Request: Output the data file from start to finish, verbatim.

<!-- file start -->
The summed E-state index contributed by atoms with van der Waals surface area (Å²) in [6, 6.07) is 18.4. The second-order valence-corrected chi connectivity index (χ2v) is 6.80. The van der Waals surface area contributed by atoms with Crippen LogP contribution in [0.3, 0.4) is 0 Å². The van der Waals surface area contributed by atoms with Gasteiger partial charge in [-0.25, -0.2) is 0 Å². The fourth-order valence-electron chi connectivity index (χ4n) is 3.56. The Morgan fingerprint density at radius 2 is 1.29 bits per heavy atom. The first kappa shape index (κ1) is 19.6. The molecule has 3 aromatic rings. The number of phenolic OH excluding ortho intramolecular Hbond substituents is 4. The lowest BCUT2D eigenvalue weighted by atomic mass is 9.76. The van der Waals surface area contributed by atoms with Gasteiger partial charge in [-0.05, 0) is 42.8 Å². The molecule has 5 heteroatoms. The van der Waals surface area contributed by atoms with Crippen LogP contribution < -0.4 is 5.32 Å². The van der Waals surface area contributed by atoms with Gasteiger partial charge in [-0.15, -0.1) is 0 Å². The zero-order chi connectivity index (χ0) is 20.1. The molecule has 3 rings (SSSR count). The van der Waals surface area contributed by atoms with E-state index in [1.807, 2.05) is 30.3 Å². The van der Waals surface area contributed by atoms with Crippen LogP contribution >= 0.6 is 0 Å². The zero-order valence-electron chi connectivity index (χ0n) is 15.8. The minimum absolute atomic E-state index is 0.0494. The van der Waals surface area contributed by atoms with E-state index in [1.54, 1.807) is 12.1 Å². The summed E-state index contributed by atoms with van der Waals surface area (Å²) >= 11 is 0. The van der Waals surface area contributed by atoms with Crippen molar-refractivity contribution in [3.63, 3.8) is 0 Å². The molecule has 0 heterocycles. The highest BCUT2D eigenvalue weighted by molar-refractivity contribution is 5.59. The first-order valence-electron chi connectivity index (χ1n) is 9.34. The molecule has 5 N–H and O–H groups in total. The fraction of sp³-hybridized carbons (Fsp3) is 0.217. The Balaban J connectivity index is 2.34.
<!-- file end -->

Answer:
The summed E-state index contributed by atoms with van der Waals surface area (Å²) in [6, 6.07) is 18.4. The second-order valence-corrected chi connectivity index (χ2v) is 6.80. The van der Waals surface area contributed by atoms with Crippen LogP contribution in [0.3, 0.4) is 0 Å². The van der Waals surface area contributed by atoms with Gasteiger partial charge in [-0.25, -0.2) is 0 Å². The fourth-order valence-electron chi connectivity index (χ4n) is 3.56. The Morgan fingerprint density at radius 2 is 1.29 bits per heavy atom. The first kappa shape index (κ1) is 19.6. The molecule has 3 aromatic rings. The number of phenolic OH excluding ortho intramolecular Hbond substituents is 4. The lowest BCUT2D eigenvalue weighted by atomic mass is 9.76. The van der Waals surface area contributed by atoms with Gasteiger partial charge in [-0.05, 0) is 42.8 Å². The molecule has 5 heteroatoms. The van der Waals surface area contributed by atoms with Crippen LogP contribution < -0.4 is 5.32 Å². The van der Waals surface area contributed by atoms with Gasteiger partial charge in [-0.15, -0.1) is 0 Å². The zero-order chi connectivity index (χ0) is 20.1. The molecule has 3 rings (SSSR count). The van der Waals surface area contributed by atoms with E-state index in [1.807, 2.05) is 30.3 Å². The van der Waals surface area contributed by atoms with Crippen LogP contribution >= 0.6 is 0 Å². The zero-order valence-electron chi connectivity index (χ0n) is 15.8. The minimum absolute atomic E-state index is 0.0494. The van der Waals surface area contributed by atoms with E-state index in [1.54, 1.807) is 12.1 Å². The summed E-state index contributed by atoms with van der Waals surface area (Å²) >= 11 is 0. The van der Waals surface area contributed by atoms with Crippen molar-refractivity contribution in [3.63, 3.8) is 0 Å². The molecule has 0 heterocycles. The highest BCUT2D eigenvalue weighted by molar-refractivity contribution is 5.59. The first-order valence-electron chi connectivity index (χ1n) is 9.34. The molecule has 5 N–H and O–H groups in total. The fraction of sp³-hybridized carbons (Fsp3) is 0.217. The Balaban J connectivity index is 2.34.